Circle of Lives at Wuebker Hog Farrowing Farm
In mid-July I attended a Sustainable Pork tour at Wuebker Farms put on by the National Pork Checkoff. I learned a lifetime's worth of information about pork production in my twenty-four hours in Versailles, Ohio and am very thankful that Jeff and Alan Wuebker opened their farm to me. While I will share some opinions later, a factual account of the farrowing farm tour seems appropriate first. Below is what I witnessed on the farm through the eyes of the three types of individuals who spend time there: piglets, birthing sows, and the farmers themselves.
Piglets on the Farm
A piglet's life begins in the farrowing barn, a brightly lit, sterile-feeling room filled with 300 stalls containing birthing and nursing pigs. The three pound piglet quickly finds its way to a teet to nurse or the orange-hued heat lamp. Staff monitor the babies to ensure they are healthy and nurse quickly.
Each litter of ten to twenty four piglets is dosed with penicillin to prevent infection at the site of the umbilical cord. At age four days, tails are docked to prevent pigs from chewing on their own or other's tails for amusement. The Wuebkers administer a dose of iron and antibiotics at the time of docking.
By twenty days of age, the piglet has quadrupled its body weight and is weaned from his mother in a noisy process we did not witness. The weaned piglets are loaded on a sanitized truck and transported to a finishing farm in Bellefountaine.
Pigs reach the appropriate weight for slaughter in 165-180 days. Many are slaughtered at a packing plant in nearby Indiana, owned by Mitsubishi. 27% of pork raised in the US is exported, often across the Pacific to Asian markets.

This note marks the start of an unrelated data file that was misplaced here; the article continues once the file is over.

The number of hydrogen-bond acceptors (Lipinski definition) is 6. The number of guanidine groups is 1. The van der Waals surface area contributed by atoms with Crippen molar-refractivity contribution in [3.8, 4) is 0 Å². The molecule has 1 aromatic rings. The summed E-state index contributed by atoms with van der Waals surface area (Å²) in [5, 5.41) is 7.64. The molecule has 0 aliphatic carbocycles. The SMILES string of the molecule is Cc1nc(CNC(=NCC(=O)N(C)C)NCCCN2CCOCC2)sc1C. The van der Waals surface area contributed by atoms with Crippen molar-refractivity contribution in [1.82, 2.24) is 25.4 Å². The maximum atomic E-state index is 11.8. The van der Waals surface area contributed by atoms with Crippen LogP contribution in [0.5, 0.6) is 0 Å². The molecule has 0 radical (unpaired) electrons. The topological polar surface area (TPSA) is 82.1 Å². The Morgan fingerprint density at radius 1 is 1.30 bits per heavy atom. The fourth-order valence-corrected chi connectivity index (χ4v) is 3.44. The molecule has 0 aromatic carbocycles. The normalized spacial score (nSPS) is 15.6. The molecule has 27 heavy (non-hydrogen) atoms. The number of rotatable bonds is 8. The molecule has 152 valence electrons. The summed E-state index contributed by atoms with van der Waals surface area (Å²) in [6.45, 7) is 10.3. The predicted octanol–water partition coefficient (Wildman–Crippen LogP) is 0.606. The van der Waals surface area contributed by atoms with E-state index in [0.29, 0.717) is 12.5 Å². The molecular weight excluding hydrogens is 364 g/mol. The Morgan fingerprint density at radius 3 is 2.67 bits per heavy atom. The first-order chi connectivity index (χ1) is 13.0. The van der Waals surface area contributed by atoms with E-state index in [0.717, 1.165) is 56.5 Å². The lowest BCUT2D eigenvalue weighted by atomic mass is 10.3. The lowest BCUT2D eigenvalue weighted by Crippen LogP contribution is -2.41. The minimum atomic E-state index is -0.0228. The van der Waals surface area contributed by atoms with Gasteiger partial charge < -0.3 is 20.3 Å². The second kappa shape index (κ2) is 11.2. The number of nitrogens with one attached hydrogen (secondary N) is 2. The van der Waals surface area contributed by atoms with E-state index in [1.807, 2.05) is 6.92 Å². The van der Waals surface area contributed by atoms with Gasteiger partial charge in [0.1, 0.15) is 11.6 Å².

Life of a Breeding Sow
Female pigs become mature and first bred when they are seven and a half to eight and a half months old. The start their journey at the Wuebker Farm in a 24 inch wide by 7.5 feet long gestation crate. Gilts (female pigs before their first litter) and sows (females who have birthed at least one litter) are housed individually to control food intake and prevent abuse by boss hogs.
Artificial insemination, practiced by the Wuebkers and 85% of pig farmers, begins with a boar whose only interest is in the grain bin to which he is attached. The farmers lead the boar through the barn because females in heat breed best when a male is around.
A sterile apparatus is inserted into the gilt or sow and loaded with fresh semen. The Wuebkers receive delivery of semen from a farm forty miles away every other day and store it in a specialized fridge to maintain virility. Each inseminated sow is marked with a wax crayon to show she was bred and staff note details about the insemination on the sow's tracking card.
These cards follow the sows through their 110 days in the gestation barn. The 1400-1500 sows housed in the gestation barn eat from automatic feeders and consume 4000 gallons of water per day. Gestating pigs spend their days standing or laying on a metal grated floor in the climate controlled barn. A few windows allow natural light in and a fanned pit under the floor collects waste.
Towards their due date, sows are moved into the farrowing barn for birth. Most births are induced with a drug similar to the human induction drug pitocin. Each sow has an individual farrowing pen with a gate that slows her descent when lying down so that she does not crush newborns. Sows usually birth their piglets without assistance, though a farmer is nearby to step in if necessary.
As detailed above, a sow remains in the farrowing barn with her piglets until they are weaned at twenty days. She is fed manually in this barn to allow for adjustments in feeding if she has a particularly large or small litter.